The Southern California Consortium on International Studies (SOCCIS) is a voluntary association of public and private colleges and universities established in 1972 for the purpose of coordinating and sharing resources to further international studies in the southern California region. Through the various activities it sponsors, SOCCIS strengthens the institutional commitment to international and foreign area studies; it promotes and strengthens the network of faculty in the region; it encourages institutional and faculty commitment to an "internationalized" curriculum and provides means of enhancing faculty teaching capabilities in international and foreign area studies through seminars, workshops, and summer institutes, many of which are open to the general public; and it strives to ensure that the institutions of higher learning in this region offer curriculum that enable their students to gain an understanding of the lives and aspirations of the people of other countries near and far, an appreciation for cultures different from their own, and an attitude conducive toward international cooperation to solve the many human and ecological problems that cannot be remedied by one country acting alone. In keeping with these goals, SOCCIS also supports statewide and national efforts to strengthen international and foreign area studies and to improve the level of public awareness and understanding of other peoples and cultures and international events.
As a southern California-based organization, SOCCIS seeks to serve the needs of a rapidly growing cosmopolitan region. The sensitivity of SOCCIS to the need for supporting and enhancing international and foreign area studies in this region reflects in part the striking demographic changes taking place in the state which make new demands on its institutions of higher education. In recent years, Los Angeles has taken over the role played by New York at the turn of the century: it has become the port of entry for most immigrants to the United States. It's rich ethnic diversity -- encompassing the largest concentration of persons of Mexican ancestry of any city in the world except for Mexico City, long established Chinese and Japanese communities, the largest group of Koreans outside of Korea and the largest community of Armenians in America, to cite just a few of the groups that stem from abroad -- serves to instill an awareness of a shrinking and interdependent world and to make many "international" issues matters of local concern. A major gateway to the Pacific for purposes of trade as well as immigration, southern California has benefited from the fact that the world is shifting to a Pacific-based economy. In recent years, US trade with East Asian and Pacific nations have exceeded that with any other region, including all of Europe. These trends give Southern California an exciting international flavor and increase the motivation behind programs to infuse the curriculum with international content and promote international studies and foreign languages.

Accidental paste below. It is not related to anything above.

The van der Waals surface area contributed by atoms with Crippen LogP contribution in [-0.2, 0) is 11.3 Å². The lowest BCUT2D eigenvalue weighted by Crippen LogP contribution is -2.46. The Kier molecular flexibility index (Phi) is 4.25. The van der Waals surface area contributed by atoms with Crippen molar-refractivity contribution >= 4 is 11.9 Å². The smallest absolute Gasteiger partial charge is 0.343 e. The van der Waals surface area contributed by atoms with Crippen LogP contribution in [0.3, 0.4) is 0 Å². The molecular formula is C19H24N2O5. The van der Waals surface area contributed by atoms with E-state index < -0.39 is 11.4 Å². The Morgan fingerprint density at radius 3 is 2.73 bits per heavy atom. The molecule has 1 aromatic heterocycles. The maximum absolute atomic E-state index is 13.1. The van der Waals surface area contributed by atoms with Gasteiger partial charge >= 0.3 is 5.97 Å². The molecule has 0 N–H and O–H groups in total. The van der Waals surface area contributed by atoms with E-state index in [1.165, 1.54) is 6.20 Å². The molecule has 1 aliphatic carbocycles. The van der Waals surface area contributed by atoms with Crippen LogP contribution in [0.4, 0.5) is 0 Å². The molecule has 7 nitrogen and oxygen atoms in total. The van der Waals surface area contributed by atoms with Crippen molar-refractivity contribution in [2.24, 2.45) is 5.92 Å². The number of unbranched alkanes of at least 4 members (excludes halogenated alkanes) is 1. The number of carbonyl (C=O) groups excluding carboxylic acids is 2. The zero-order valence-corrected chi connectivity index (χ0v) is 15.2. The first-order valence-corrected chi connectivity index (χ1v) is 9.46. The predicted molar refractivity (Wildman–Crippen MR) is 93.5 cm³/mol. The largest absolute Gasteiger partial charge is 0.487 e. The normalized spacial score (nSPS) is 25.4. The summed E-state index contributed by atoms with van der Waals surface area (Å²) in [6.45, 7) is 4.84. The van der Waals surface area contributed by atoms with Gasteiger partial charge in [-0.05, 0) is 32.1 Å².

SOCCIS has successfully weathered several years of budgetary stringency in higher education, underscoring the fact that member institutions value the benefits derived from participation in the consortium. Membership currently stands at nineteen institutions and representatives from each member institution sit on a Steering Committee; this group discusses major issues relating to international studies in the region, including ways to collaborate and share resources. The Committee also considers federal, state and private sector support of international studies and initiatives affecting international and foreign area studies nationally and locally.
One of the primary purposes of SOCCIS is to encourage inter-institutional sharing of resources in international and foreign area studies. Through its standing committees, SOCCIS has the mechanisms to facilitate such sharing in a number of foreign area fields. SOCCIS has also contributed to the internationalization of the curriculum and the development of instructors through co-sponsorship of the annual International Studies Summer Institute for precollegiate and community college educators. We place a high value on the SOCCIS Standing Committees, the network of area studies scholars, and the activities that are sponsored. SOCCIS activities, such as colloquia and seminars, are also open to the public and offer forums for meaningful interaction between the institutions and the communities they serve.
SOCCIS has cooperated with federally funded Title VI National Resource Centers, including the USC-UCLA Joint Center in East Asian Studies, the James S. Coleman African Studies Center, the Latin American Center, the Gustave E. von Grunebaum Center for Near Eastern Studies, the Center for European and Russian Studies, and the Center for International Relations. The consortium has also benefited from cooperation with the UCLA Center for Korean Studies and the Center for Chinese Studies. In the future, SOCCIS will continue to foster collaboration with these centers and others, as well as support cooperative efforts among the institutions associated with the consortium.